How to Warm a Baby Squirrel

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Warm the baby immediately if it feels cool to the touch. If the baby is cold it must be treated for hypothermia, a condition where the animal's core temperature falls below normal. This can happen quickly when an injured and/or naked baby is exposed to cold, wet or windy weather.

The normal body temperature for a gray squirrel is between 99° and 101° Fahrenheit (F) or 37.4° to 38.5° Celsius, and slightly higher for a fox squirrel. It is vital that the baby be warmed to at least 99° F before attempting to reunite it with its mother or administer any fluids.

Administering fluids or food to a cold baby, or providing inappropriate nutrition such as cows milk, juice, or human infant formula will result in death since a colder than normal core temperature slows or stops the digestive system resulting in the fluid rotting in the gut.

Inappropriate foods cannot digest properly to provide needed nutrition.  Rehabilitators often lose these babies because of the actions of well meaning people as soon as we warm them up.

Precautions

The most important point to remember is that you must take care to ensure the baby is not allowed to become overheated or burned - always use common sense and monitor the heat source.

 

In all cases were a heat source is placed in the box with the baby, there must be ample room for the baby to move away from the heat to a cooler spot.

It very simple: Don't cook, squish, suffocate, or drown the baby!

Immediate (Temporary) Warming Methods

Some methods of heating are better than others, but do what you can with what you have readily available. The most effective methods surround the baby with gentle warmth, not just on one side.

  • Fan the baby with heat from a car heater, hair dryer or closely monitored heat lamp taking care not to overheat or burn the baby.

  • Wrap a microwavable heating pack in a towel and place it in the box with the baby or part way under the nest.

  • Fill a plastic bottle with hot water. Wrap it with a cloth and place it inside of the box with the baby. Ensure the bottle cannot roll on  or come in direct contact with the baby unless wrapped.

  • Fill a sock 2/3 full of rice and microwave on high for 2 to 2 ½ minutes. Carefully wrap the rice in a towel and place it in the box near the baby.  Take Care - the rice sock gets really hot!  Make sure the baby can move away from the heat.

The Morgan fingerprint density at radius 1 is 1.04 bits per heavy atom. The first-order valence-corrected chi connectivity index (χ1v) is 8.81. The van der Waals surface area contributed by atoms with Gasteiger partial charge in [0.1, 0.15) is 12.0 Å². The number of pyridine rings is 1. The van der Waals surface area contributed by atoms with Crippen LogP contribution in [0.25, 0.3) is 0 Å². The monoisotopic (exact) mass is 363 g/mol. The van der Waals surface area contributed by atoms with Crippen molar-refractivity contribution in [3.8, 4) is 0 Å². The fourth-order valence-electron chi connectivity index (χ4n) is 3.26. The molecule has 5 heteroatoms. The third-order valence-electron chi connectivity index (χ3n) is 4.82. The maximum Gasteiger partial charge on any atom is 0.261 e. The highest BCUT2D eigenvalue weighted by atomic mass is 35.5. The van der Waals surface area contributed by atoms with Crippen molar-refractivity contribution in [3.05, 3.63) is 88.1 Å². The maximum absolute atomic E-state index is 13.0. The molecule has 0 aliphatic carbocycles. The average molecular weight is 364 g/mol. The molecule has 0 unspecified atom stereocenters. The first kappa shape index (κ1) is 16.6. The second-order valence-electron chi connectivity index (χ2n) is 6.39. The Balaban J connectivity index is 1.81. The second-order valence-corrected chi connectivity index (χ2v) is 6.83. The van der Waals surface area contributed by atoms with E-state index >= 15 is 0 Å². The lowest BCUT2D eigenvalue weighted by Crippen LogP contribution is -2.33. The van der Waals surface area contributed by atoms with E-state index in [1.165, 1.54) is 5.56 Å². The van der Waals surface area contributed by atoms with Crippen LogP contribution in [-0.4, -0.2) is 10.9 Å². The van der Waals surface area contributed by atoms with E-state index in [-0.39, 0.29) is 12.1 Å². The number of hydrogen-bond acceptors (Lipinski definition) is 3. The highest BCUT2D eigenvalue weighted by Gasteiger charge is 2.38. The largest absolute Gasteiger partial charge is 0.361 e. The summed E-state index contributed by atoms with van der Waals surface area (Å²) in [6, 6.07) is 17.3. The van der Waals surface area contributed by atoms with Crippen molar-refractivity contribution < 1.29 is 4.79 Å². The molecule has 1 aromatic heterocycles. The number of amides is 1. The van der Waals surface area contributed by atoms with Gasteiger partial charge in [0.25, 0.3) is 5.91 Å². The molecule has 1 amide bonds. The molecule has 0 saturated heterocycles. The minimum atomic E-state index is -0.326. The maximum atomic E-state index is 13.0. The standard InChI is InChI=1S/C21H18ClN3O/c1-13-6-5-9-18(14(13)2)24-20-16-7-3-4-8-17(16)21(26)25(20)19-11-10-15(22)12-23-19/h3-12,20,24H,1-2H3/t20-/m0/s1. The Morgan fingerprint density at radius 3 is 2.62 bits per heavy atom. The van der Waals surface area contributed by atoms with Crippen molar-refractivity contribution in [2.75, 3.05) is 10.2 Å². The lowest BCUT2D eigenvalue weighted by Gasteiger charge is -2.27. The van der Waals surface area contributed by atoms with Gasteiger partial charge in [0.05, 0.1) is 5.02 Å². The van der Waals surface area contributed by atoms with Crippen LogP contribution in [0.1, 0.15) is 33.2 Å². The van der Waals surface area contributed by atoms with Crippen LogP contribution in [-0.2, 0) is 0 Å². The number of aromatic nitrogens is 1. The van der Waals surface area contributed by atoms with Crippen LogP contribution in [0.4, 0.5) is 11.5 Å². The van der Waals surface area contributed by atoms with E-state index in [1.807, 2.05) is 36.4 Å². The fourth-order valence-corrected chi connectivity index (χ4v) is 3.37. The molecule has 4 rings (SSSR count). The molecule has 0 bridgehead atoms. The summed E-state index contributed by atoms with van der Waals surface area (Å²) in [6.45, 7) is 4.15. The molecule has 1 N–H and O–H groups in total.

• While holding the baby at all times, immerse the baby in a bath of warm (not hot!) water, ensuring its head is above the water at all times. The baby must be completely dry afterwards.

  • In a pinch, warm the baby with your own body temperature by cupping it in warm hands or against your body – make sure it can breathe! Warning, only use this method with babies that have no fur or that you know do not have fleas, mites or other ectoparasites. These are typically easy to see by closely looking at the baby. Reference the link to debugging at the bottom of this page. 

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Keeping a Baby Warm

Whether the baby squirrel is kept inside a box or a cage, a constant heat source must be provided until the squirrel is fully furred and has reached at least 5 weeks of age (longer is better).

 

Once a cold baby squirrel is warmed, keep it warm to prevent hypothermia and death. Ideally, a furless baby squirrel will be kept in an environment that's at a constant temperature of 100° F. A furred baby between 4 to 10 weeks will still be sensitive to cold; however, will do fine in temperatures between 96° to 98° degrees F.  

If you have more than one baby, they will typically be able to maintain their body temperature by snuggling together in warm bedding, like fleece or cotton.

 

For more information on providing a suitable warm environment for the squirrel, follow the link to construct a makeshift incubator.

A warning about bugs!

Squirrels are relatively disease free animals and aren’t considered to be rabies vector species (see Zoonotic Diseases for more information); however, the insects that may live on and around them in nature can carry a variety of viral and bacterial agents that are best avoided!  For this reason, one of the first things most rehabilitators do once a baby is warm and stabilized is to ensure all ectoparasites are removed!   Please reference the Debugging Squirrels link for more information on how to safely accomplish this task!

 

Dispose of the nest!

You do not need to keep the squirrel nest; in fact, I recommend you immediately toss it outside in the trash UNLESS you plan to use it in your attempt to reunite the babies with its mom or place the nest back up in the tree.  It may contain a variety of vermin that you are not typically interested in rehabilitating and you certainly don’t want in your home.

More Resources

DIY Incubator

Learn how to build your own incubator to safely  warm baby squirrels.

Housing

Learn about the housing needs of squirrels based on their age.

Feeding Babies

Learn what, how much, and often to safely feed a baby squirrel.

Debugging

Learn techniques for identifying and debugging parasites on squirrels.